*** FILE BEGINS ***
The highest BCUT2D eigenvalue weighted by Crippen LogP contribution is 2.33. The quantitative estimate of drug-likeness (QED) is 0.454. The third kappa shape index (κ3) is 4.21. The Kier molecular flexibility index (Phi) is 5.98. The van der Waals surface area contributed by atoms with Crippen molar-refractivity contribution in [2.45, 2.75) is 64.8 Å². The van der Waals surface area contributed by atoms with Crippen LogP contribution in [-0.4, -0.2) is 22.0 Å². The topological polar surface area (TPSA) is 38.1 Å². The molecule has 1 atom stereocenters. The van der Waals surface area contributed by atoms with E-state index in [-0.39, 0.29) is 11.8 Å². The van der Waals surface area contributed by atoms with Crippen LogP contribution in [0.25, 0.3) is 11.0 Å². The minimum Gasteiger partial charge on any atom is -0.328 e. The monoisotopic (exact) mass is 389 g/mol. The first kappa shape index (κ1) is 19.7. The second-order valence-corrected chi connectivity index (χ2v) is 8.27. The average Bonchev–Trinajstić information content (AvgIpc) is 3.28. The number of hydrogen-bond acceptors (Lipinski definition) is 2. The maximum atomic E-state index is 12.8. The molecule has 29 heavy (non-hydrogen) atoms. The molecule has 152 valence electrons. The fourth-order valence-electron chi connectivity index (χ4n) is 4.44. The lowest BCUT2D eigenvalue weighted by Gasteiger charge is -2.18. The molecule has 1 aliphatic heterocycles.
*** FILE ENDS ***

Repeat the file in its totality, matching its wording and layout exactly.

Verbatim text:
The highest BCUT2D eigenvalue weighted by Crippen LogP contribution is 2.33. The quantitative estimate of drug-likeness (QED) is 0.454. The third kappa shape index (κ3) is 4.21. The Kier molecular flexibility index (Phi) is 5.98. The van der Waals surface area contributed by atoms with Crippen molar-refractivity contribution in [2.45, 2.75) is 64.8 Å². The van der Waals surface area contributed by atoms with Crippen LogP contribution in [-0.4, -0.2) is 22.0 Å². The topological polar surface area (TPSA) is 38.1 Å². The molecule has 1 atom stereocenters. The van der Waals surface area contributed by atoms with E-state index in [-0.39, 0.29) is 11.8 Å². The van der Waals surface area contributed by atoms with Crippen LogP contribution in [0.25, 0.3) is 11.0 Å². The minimum Gasteiger partial charge on any atom is -0.328 e. The monoisotopic (exact) mass is 389 g/mol. The first kappa shape index (κ1) is 19.7. The second-order valence-corrected chi connectivity index (χ2v) is 8.27. The average Bonchev–Trinajstić information content (AvgIpc) is 3.28. The number of hydrogen-bond acceptors (Lipinski definition) is 2. The maximum atomic E-state index is 12.8. The molecule has 29 heavy (non-hydrogen) atoms. The molecule has 152 valence electrons. The fourth-order valence-electron chi connectivity index (χ4n) is 4.44. The lowest BCUT2D eigenvalue weighted by Gasteiger charge is -2.18. The molecule has 1 aliphatic heterocycles.